Suddenly, Herodotus is everywhere ... first, in a piece on race in the Sunday Herald:

Thankfully, scientific tests of racial superiority never took the form of my novel’s imagined experiment. Even by past standards, such a planned neglect of the human subjects would most likely have been considered abhorrent and unethical. Yet, scientists have flirted dangerously with the idea of a “pure” test, pitting two types (races, language groups, genders) of humans in a contest. Herodotus wrote about the Egyptian emperor Psammetichus, who wished to discover which race was older than the other, the Egyptians or the Phrygians. He ordered two infants to be raised as feral, with a herdsman spying on them to determine which language they’d utter naturally. Two years later, the herdsman found the children wandering around with the word “becos” on their lips – “becos” is bread in the Phrygian tongue. In consideration of the experiment’s findings, the Egyptians conceded the greater antiquity of their rivals.

Then ... in the health section of the New York Times:

These dilemmas bring to mind the ancient Greek belief that three Fates measured out the length of each human life, and that oracles foretold the future. But the predictions of the oracles were rarely either simple, or what was sought. Misinterpretation was always a danger.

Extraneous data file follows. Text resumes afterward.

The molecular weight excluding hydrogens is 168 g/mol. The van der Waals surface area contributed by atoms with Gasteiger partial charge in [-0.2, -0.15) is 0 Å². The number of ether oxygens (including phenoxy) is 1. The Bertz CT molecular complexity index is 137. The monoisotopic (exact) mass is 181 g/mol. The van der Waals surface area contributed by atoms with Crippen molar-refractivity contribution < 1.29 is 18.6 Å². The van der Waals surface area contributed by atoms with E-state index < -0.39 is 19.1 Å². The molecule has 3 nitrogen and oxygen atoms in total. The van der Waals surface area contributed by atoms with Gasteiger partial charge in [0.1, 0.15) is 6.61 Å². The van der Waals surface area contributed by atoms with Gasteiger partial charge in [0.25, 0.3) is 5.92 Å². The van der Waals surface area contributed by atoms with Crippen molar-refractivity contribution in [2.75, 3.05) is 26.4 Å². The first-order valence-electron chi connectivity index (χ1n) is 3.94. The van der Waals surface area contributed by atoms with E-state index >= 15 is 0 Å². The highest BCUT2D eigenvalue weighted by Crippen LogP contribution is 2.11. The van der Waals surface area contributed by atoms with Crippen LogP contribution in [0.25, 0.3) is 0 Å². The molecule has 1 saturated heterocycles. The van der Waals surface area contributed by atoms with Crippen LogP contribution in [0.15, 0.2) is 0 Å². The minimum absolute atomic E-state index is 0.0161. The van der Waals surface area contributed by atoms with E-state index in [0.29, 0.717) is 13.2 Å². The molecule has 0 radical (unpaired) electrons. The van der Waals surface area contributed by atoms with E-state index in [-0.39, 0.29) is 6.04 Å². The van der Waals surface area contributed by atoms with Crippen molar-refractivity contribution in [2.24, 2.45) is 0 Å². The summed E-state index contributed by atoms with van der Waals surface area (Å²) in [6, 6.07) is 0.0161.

The Oracle at Delphi predicted that Oedipus would kill his father and marry his mother. Oedipus thought he could escape this destiny. But in the end, he willingly performed both these acts, without knowing at the time that he was doing so. Herodotus tells of King Croesus in Asia Minor, who, when consulting an oracle, was told that if he mounted an invasion, a mighty empire would fall. He attacked, and in the end, as Herodotus writes, "the Oracle was fulfilled; Croesus had destroyed a mighty empire - his own."

Since the Renaissance, literature and art have presented the Greek fates ambivalently, either as divine beings fulfilling the work of God or old hags mercilessly dashing human hopes.

Then the (ever-questionably-accurate/motivated) PRWeb press release on auctions:

The history of auctions extends back to 500 B.C. when Herodotus used auctions to sell women under the condition that they be married following purchase. Reports indicate that less attractive women were sold with monetary compensation given to the bidder.

Someone doesn't quite get the marriage practices of the Babylonians quite right. Oh well, two for three ...